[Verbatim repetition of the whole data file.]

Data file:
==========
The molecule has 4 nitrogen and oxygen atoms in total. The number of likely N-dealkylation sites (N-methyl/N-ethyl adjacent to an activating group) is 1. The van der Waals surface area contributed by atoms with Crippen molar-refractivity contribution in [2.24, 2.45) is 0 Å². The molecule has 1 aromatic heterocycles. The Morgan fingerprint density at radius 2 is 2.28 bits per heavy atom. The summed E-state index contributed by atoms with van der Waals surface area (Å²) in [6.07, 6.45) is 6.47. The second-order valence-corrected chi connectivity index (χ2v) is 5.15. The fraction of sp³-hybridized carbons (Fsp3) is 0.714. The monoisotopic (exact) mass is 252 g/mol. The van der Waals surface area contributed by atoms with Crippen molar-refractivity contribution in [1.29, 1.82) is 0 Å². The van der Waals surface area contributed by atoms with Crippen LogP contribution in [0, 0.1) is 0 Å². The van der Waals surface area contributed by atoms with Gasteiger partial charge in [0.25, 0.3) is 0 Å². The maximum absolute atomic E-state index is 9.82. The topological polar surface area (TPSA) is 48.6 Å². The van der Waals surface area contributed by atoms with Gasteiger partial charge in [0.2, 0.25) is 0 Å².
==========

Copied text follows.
The molecule has 4 nitrogen and oxygen atoms in total. The number of likely N-dealkylation sites (N-methyl/N-ethyl adjacent to an activating group) is 1. The van der Waals surface area contributed by atoms with Crippen molar-refractivity contribution in [2.24, 2.45) is 0 Å². The molecule has 1 aromatic heterocycles. The Morgan fingerprint density at radius 2 is 2.28 bits per heavy atom. The summed E-state index contributed by atoms with van der Waals surface area (Å²) in [6.07, 6.45) is 6.47. The second-order valence-corrected chi connectivity index (χ2v) is 5.15. The fraction of sp³-hybridized carbons (Fsp3) is 0.714. The monoisotopic (exact) mass is 252 g/mol. The van der Waals surface area contributed by atoms with Crippen molar-refractivity contribution in [1.29, 1.82) is 0 Å². The van der Waals surface area contributed by atoms with Crippen LogP contribution in [0, 0.1) is 0 Å². The van der Waals surface area contributed by atoms with Gasteiger partial charge in [0.25, 0.3) is 0 Å². The maximum absolute atomic E-state index is 9.82. The topological polar surface area (TPSA) is 48.6 Å². The van der Waals surface area contributed by atoms with Gasteiger partial charge in [0.2, 0.25) is 0 Å².